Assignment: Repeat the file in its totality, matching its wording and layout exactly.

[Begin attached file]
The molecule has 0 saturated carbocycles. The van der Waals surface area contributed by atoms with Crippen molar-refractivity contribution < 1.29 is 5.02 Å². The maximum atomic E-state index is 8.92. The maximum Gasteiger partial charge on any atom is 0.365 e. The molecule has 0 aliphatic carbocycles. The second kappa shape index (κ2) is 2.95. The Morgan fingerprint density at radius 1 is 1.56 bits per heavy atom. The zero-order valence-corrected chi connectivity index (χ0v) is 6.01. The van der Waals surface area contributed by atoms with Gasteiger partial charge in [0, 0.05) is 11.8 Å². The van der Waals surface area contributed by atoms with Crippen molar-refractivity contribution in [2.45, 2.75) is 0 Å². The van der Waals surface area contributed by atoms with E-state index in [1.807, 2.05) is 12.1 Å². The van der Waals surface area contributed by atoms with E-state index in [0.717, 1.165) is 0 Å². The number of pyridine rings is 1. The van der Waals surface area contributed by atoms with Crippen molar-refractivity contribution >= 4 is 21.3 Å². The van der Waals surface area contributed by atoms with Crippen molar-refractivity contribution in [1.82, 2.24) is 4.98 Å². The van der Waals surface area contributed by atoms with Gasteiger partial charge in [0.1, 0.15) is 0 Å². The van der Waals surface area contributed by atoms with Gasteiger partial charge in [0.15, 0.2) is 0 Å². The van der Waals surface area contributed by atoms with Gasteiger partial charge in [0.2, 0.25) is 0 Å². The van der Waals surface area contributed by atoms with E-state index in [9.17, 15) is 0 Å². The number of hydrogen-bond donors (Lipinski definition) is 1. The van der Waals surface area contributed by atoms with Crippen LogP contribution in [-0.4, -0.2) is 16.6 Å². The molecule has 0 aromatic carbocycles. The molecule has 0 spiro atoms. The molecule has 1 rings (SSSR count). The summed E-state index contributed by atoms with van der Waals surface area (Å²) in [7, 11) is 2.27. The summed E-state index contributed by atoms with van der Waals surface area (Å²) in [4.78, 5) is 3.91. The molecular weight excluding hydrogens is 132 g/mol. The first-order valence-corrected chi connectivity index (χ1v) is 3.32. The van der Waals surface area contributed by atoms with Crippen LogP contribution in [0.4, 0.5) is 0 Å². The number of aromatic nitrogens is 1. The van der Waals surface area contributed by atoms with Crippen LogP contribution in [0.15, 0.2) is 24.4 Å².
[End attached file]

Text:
The molecule has 0 saturated carbocycles. The van der Waals surface area contributed by atoms with Crippen molar-refractivity contribution < 1.29 is 5.02 Å². The maximum atomic E-state index is 8.92. The maximum Gasteiger partial charge on any atom is 0.365 e. The molecule has 0 aliphatic carbocycles. The second kappa shape index (κ2) is 2.95. The Morgan fingerprint density at radius 1 is 1.56 bits per heavy atom. The zero-order valence-corrected chi connectivity index (χ0v) is 6.01. The van der Waals surface area contributed by atoms with Gasteiger partial charge in [0, 0.05) is 11.8 Å². The van der Waals surface area contributed by atoms with Crippen molar-refractivity contribution in [2.45, 2.75) is 0 Å². The van der Waals surface area contributed by atoms with E-state index in [1.807, 2.05) is 12.1 Å². The van der Waals surface area contributed by atoms with E-state index in [0.717, 1.165) is 0 Å². The number of pyridine rings is 1. The van der Waals surface area contributed by atoms with Crippen molar-refractivity contribution >= 4 is 21.3 Å². The van der Waals surface area contributed by atoms with Crippen molar-refractivity contribution in [1.82, 2.24) is 4.98 Å². The van der Waals surface area contributed by atoms with Gasteiger partial charge in [0.1, 0.15) is 0 Å². The van der Waals surface area contributed by atoms with Gasteiger partial charge in [0.15, 0.2) is 0 Å². The van der Waals surface area contributed by atoms with Gasteiger partial charge in [0.2, 0.25) is 0 Å². The van der Waals surface area contributed by atoms with E-state index in [9.17, 15) is 0 Å². The number of hydrogen-bond donors (Lipinski definition) is 1. The van der Waals surface area contributed by atoms with Crippen LogP contribution in [-0.4, -0.2) is 16.6 Å². The molecule has 0 aromatic carbocycles. The molecule has 0 spiro atoms. The molecule has 1 rings (SSSR count). The summed E-state index contributed by atoms with van der Waals surface area (Å²) in [7, 11) is 2.27. The summed E-state index contributed by atoms with van der Waals surface area (Å²) in [4.78, 5) is 3.91. The molecular weight excluding hydrogens is 132 g/mol. The first-order valence-corrected chi connectivity index (χ1v) is 3.32. The van der Waals surface area contributed by atoms with Crippen LogP contribution in [0.4, 0.5) is 0 Å². The number of aromatic nitrogens is 1. The van der Waals surface area contributed by atoms with Crippen LogP contribution in [0.15, 0.2) is 24.4 Å².